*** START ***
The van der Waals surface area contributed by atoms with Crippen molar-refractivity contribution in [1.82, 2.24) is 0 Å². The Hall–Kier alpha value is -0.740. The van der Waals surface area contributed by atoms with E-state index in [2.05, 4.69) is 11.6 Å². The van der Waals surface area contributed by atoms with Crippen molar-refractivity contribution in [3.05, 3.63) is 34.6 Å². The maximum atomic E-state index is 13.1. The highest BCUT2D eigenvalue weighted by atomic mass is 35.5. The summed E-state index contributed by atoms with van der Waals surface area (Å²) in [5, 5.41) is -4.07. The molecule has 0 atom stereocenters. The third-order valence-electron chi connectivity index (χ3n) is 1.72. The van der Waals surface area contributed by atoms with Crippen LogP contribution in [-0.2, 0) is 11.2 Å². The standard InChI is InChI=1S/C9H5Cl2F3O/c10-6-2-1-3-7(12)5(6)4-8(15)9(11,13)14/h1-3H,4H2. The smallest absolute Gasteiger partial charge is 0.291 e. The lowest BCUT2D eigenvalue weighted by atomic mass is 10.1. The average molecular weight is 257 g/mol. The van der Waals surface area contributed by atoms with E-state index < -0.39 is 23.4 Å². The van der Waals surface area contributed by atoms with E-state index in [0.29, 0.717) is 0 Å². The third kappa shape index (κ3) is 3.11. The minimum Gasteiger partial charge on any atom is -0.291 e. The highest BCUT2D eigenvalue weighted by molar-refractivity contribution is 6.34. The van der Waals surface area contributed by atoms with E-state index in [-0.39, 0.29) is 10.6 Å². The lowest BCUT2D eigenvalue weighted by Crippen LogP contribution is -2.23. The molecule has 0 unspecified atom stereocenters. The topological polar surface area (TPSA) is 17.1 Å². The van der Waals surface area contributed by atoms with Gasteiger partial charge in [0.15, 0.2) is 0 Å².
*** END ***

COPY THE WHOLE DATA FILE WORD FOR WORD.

The van der Waals surface area contributed by atoms with Crippen molar-refractivity contribution in [1.82, 2.24) is 0 Å². The Hall–Kier alpha value is -0.740. The van der Waals surface area contributed by atoms with E-state index in [2.05, 4.69) is 11.6 Å². The van der Waals surface area contributed by atoms with Crippen molar-refractivity contribution in [3.05, 3.63) is 34.6 Å². The maximum atomic E-state index is 13.1. The highest BCUT2D eigenvalue weighted by atomic mass is 35.5. The summed E-state index contributed by atoms with van der Waals surface area (Å²) in [5, 5.41) is -4.07. The molecule has 0 atom stereocenters. The third-order valence-electron chi connectivity index (χ3n) is 1.72. The van der Waals surface area contributed by atoms with Crippen LogP contribution in [-0.2, 0) is 11.2 Å². The standard InChI is InChI=1S/C9H5Cl2F3O/c10-6-2-1-3-7(12)5(6)4-8(15)9(11,13)14/h1-3H,4H2. The smallest absolute Gasteiger partial charge is 0.291 e. The lowest BCUT2D eigenvalue weighted by atomic mass is 10.1. The average molecular weight is 257 g/mol. The van der Waals surface area contributed by atoms with E-state index < -0.39 is 23.4 Å². The van der Waals surface area contributed by atoms with E-state index in [0.29, 0.717) is 0 Å². The third kappa shape index (κ3) is 3.11. The minimum Gasteiger partial charge on any atom is -0.291 e. The highest BCUT2D eigenvalue weighted by molar-refractivity contribution is 6.34. The van der Waals surface area contributed by atoms with E-state index in [-0.39, 0.29) is 10.6 Å². The lowest BCUT2D eigenvalue weighted by Crippen LogP contribution is -2.23. The molecule has 0 unspecified atom stereocenters. The topological polar surface area (TPSA) is 17.1 Å². The van der Waals surface area contributed by atoms with Gasteiger partial charge in [0.15, 0.2) is 0 Å².